We all turned off our TV’s Thursday evening after a strange but entertaining two hours with 10 people we had never met before but who were seriously presenting themselves as wise and experienced administrators, diplomats, leaders. Donald Trump seems to have dominated the campaign, the debate and the commentaries on the debate: his bad manners, his ego, his sexism, his admission that he has distributed cash to most of the other candidates on the stage and just about everyone in public life who was in a position to do him a favor—easily translated as “I bought them.”
But I felt strongly about only one other person on the stage: Ben Carson, M.D., the retired brain surgeon. Somehow the notion of a brain surgeon calls up awe, respect, judgment, someone of rare sensitivity. But it took only a few seconds, his answer to one question, to blow that awe all away. Megyn Kelly asked him if he would bring back water boarding. And he replied:
What we do in order to get information we need is our business and I wouldn’t necessarily be broadcasting to everybody what we’re going to do.... We’ve gotten into this mindset of fighting politically correct wars.... If we don’t tie [the generals’] hands behind their backs, they will [fight wars] extremely effectively.
In other words, limiting what we can do to captives if we want some information is no more than “political correctness,” a question of taste not morality. The end justifies the means. Outlawing stringing someone up naked and beating him is simply “tying the generals hands behind their backs.” Somewhere along the line his college and medical education never told him that all torture is against international law, water-boarding is not simply a question of taste, it’s against the law. Obviously he has not studied the literature on torture nor has he read the journalism on the Senate Report.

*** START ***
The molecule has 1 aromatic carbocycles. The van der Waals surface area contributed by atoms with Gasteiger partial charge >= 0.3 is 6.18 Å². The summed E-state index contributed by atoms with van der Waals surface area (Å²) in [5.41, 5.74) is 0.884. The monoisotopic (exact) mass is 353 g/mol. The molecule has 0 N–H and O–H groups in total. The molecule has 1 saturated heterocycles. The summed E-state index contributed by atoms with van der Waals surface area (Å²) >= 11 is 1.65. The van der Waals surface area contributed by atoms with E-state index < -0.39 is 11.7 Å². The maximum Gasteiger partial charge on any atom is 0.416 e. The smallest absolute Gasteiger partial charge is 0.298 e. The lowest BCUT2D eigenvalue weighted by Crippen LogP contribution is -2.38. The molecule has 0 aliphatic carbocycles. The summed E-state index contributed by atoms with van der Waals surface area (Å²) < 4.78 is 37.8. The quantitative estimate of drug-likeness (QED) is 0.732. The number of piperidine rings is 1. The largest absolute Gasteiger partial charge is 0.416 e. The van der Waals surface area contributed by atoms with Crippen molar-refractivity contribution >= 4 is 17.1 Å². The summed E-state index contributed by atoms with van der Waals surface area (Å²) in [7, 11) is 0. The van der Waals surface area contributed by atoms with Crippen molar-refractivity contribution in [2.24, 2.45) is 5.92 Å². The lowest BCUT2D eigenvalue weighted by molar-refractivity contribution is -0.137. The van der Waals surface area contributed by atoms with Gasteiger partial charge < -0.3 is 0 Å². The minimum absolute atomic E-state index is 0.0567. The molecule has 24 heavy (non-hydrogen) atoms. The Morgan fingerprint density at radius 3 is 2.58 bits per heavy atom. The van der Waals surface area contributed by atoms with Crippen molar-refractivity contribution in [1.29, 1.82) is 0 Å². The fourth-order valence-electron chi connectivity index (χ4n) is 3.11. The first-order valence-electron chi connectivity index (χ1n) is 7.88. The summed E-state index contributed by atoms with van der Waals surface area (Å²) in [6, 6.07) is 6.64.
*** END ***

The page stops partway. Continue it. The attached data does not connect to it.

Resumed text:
In an interview in The Christian Post (August 10, 2015) he explains how he became a Christian. As a teenager in Detroit he became angry about living in poverty and thought he would die young. The turning point came when he spent three hours locked in the bathroom one day and got to read Proverbs. He emerged cured, his temper was gone. He was also inspired by the story of Joseph in the Old Testament.
I too love the story of Joseph, which is above all a story of forgiveness; and I can’t imagine Joseph torturing anyone or allowing anyone else to do so.
Asked by the Christian Post about his lack of political experience he said that it was a “tremendous aid”—because he had other experience solving problems particularly in corporate America. He also spoke about his time at Yale when he feared failing the Chemistry exam; he prayed to God for help. The night before the exam he dreamed that he was alone in an auditorium and a “nebulous figure” appeared and wrote out all the chemistry problems on the blackboard. The next morning he went to the exam and there they were, the very same problems that had been solved in his dream. He “aced” the exam and promised God He would never have to do that for him again.
He should ask God to tell him what it means to torture another human being.